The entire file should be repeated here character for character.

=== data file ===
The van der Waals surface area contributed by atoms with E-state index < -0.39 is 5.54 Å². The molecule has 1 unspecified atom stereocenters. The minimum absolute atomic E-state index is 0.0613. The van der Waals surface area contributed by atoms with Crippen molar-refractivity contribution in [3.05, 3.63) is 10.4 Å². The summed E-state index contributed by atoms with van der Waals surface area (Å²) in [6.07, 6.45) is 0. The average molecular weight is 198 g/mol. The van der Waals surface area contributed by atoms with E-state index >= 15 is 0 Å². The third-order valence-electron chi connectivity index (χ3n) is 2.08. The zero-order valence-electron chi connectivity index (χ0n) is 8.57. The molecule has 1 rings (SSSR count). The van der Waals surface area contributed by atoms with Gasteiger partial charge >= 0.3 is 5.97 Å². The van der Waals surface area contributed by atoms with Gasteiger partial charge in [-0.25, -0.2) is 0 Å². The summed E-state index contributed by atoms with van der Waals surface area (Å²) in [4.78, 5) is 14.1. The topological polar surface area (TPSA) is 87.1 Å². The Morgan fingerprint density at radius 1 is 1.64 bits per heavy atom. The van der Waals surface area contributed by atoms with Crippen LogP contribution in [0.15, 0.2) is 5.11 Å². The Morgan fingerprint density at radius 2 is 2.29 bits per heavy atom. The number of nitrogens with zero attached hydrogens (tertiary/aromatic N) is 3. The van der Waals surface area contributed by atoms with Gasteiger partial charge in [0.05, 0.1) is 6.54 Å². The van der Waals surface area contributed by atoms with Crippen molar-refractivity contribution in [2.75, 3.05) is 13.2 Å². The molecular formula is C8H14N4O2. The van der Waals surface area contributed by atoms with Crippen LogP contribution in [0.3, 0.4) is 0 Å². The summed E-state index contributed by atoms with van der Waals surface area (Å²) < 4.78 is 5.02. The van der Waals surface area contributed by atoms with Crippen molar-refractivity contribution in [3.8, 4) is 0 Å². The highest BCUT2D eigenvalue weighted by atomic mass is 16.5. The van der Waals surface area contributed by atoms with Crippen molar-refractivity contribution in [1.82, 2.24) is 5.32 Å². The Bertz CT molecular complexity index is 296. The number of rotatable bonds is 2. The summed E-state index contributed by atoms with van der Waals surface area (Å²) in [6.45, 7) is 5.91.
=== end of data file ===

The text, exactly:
The van der Waals surface area contributed by atoms with E-state index < -0.39 is 5.54 Å². The molecule has 1 unspecified atom stereocenters. The minimum absolute atomic E-state index is 0.0613. The van der Waals surface area contributed by atoms with Crippen molar-refractivity contribution in [3.05, 3.63) is 10.4 Å². The summed E-state index contributed by atoms with van der Waals surface area (Å²) in [6.07, 6.45) is 0. The average molecular weight is 198 g/mol. The van der Waals surface area contributed by atoms with E-state index >= 15 is 0 Å². The third-order valence-electron chi connectivity index (χ3n) is 2.08. The zero-order valence-electron chi connectivity index (χ0n) is 8.57. The molecule has 1 rings (SSSR count). The van der Waals surface area contributed by atoms with Gasteiger partial charge >= 0.3 is 5.97 Å². The van der Waals surface area contributed by atoms with Gasteiger partial charge in [-0.25, -0.2) is 0 Å². The summed E-state index contributed by atoms with van der Waals surface area (Å²) in [4.78, 5) is 14.1. The topological polar surface area (TPSA) is 87.1 Å². The Morgan fingerprint density at radius 1 is 1.64 bits per heavy atom. The van der Waals surface area contributed by atoms with Crippen LogP contribution in [0.15, 0.2) is 5.11 Å². The Morgan fingerprint density at radius 2 is 2.29 bits per heavy atom. The number of nitrogens with zero attached hydrogens (tertiary/aromatic N) is 3. The van der Waals surface area contributed by atoms with Gasteiger partial charge in [0.05, 0.1) is 6.54 Å². The van der Waals surface area contributed by atoms with Crippen molar-refractivity contribution in [2.75, 3.05) is 13.2 Å². The molecular formula is C8H14N4O2. The van der Waals surface area contributed by atoms with Crippen LogP contribution in [0.3, 0.4) is 0 Å². The summed E-state index contributed by atoms with van der Waals surface area (Å²) < 4.78 is 5.02. The van der Waals surface area contributed by atoms with Crippen molar-refractivity contribution in [3.8, 4) is 0 Å². The highest BCUT2D eigenvalue weighted by atomic mass is 16.5. The van der Waals surface area contributed by atoms with Crippen molar-refractivity contribution in [1.82, 2.24) is 5.32 Å². The Bertz CT molecular complexity index is 296. The number of rotatable bonds is 2. The summed E-state index contributed by atoms with van der Waals surface area (Å²) in [6.45, 7) is 5.91.